Originators: Meguru Yamaguchi
What do Wu-Tang and New York's Japanese diaspora have in common?
Bright lights and big cities — New York City is East Coast, but Tokyo is East Coast. The two cities are the heart of the country they’re located in, made up of people who never sleep . They are diverse, compiled of different people from different countries of the world, and have a heavy impact on global social cultures. Both Tokyo and New York also share the same artist, Meguru Yamaguchi. Yamaguchi is a product of the two city cultures becoming one. He’s a unique artist with a style full of mayhem and madness, which may be hard to describe on paper, but absolutely beautiful to view.
We had a chance to chop it up with the talented Japanese-born artist on his chaotic style and how living in both Tokyo and New York affected his artistic expression.
Mass Appeal: Who are you and what do you do?
Meguru Yamaguchi: I’m a Brooklyn based artist and came from Tokyo, Japan. I paint everyday.
MA: How did you start painting?
MY: I was a big fan of animation, like “Dragon Ball,” and I started to copy the characters in it. I think I was two or three years old. Then I went to take an art class right before I entered elementary school. My teacher was very much into post-impressionism, so she made me copy the impressionists’ post cards. I needed to imagine and paint what the real artwork is from the postcards.
MA: How did being born in Tokyo affect your style?
MY: Tokyo is an imitation of New York to me. However, Tokyo has its unique original style coming from NY culture. Tokyo is a place which is largely composed of a Japanese population, yet people are influenced by diverse cultures from different countries.
If I explain about the US food culture influenced by Japanese food, you may get an idea of one culture influenced by others. A California Roll is a kind of sushi roll, which was born in the U.S. The ingredients are based on original sushi, such as seaweed and rice, but included new ingredients like avocado. The California Roll is a symbol of transmission and adaptation from traditional to new culture. Contemporary culture in Tokyo, for me, is the mix of other cultures, and make them into original “cut and paste,” culture. I use this same “cut and paste,” technique for my artwork.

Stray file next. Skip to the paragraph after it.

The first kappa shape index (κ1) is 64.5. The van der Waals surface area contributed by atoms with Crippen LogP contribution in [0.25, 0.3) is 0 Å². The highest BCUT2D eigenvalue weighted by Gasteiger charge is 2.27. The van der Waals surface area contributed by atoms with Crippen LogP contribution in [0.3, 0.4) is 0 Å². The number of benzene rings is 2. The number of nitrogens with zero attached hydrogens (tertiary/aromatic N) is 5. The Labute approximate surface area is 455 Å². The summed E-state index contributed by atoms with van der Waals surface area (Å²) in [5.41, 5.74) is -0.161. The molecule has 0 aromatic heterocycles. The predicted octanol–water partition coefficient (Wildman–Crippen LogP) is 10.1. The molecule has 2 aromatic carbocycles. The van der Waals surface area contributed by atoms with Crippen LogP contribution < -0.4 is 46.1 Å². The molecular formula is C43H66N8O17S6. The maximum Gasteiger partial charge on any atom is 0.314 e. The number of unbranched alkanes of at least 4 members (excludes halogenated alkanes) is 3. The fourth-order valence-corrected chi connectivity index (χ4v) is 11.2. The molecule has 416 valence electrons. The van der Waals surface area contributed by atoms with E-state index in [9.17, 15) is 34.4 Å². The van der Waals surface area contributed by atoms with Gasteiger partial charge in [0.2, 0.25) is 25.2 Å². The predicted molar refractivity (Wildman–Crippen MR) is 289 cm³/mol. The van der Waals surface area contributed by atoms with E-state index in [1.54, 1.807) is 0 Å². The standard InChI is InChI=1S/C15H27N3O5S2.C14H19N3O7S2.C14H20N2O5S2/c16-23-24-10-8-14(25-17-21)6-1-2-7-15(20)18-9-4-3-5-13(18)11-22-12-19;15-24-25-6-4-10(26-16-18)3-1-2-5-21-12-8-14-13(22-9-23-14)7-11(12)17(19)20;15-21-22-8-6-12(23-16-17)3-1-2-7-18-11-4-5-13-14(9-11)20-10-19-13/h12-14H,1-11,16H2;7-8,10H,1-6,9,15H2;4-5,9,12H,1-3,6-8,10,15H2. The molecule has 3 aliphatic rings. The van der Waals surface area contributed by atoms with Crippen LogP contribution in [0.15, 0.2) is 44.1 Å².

MA: When did you move from Japan to New York?
MY: Seven years ago. In 2007.
MA: So would you agree that New York and Tokyo had a big influence on your art?
MY: Yes, I do agree!
MA: I saw that Wu-Tang piece you did, too. That was cool. Definitely a mixture of several cultures.
MY: Unfortunately, that didn’t come out to the media. But I met U-God and GZA. They looked at my painting and they told me I’m a “fucking badboy.” [Laughs]
MA: How would you describe your style to someone else?
MY: I paint something chaos and use vivid colors. And primary colors!
MA: What’s going on lately with your studio?
MY: At the studio, I am making huge brushstrokes. I am also working on the landscape painting (this time, creating 3D painting and it is very hard as compared to my portrait painting). I’m working on landscape and also I am experimenting the brushstrokes on clear sheets.
MA: How much time is this landscape taking you?
MY: I’m working on several paintings at the same time, so I don’t know exactly how much time, but it probably takes six months to a year.
MA: Depending on the piece size, of course.
MY: Yes, it’s hard to say.
MA: How does living in New York affect your art?
MY: I was influenced by New York from the beginning. Though I was born in Shibuya, the epicenter of Tokyo street culture, I developed a longing for New York street culture. Their art had a strong message coming from the hungry spirits which I never found in Japan.
The generations of immigrants have struggled from poverty and built the strong New York community. The only way I could share the ambience of the town was to get connected to Japanese creators who have already established a relationship with the local downtown artists. This made me develop a relationship with Reed Space, which opened its doors in Tokyo, and the Bowery Boys, the photographer Keiichi Nitta and his surrounding creators/artists who got the name of the gang from Five Points in New York.
Creating a community is the same process anywhere at the end: you eat, drink and sometimes share difficulties together. I spent time and created art with locals in New York, including ALIFE and Chari & Co. I think all these connections and relationships affect my artwork and creativity.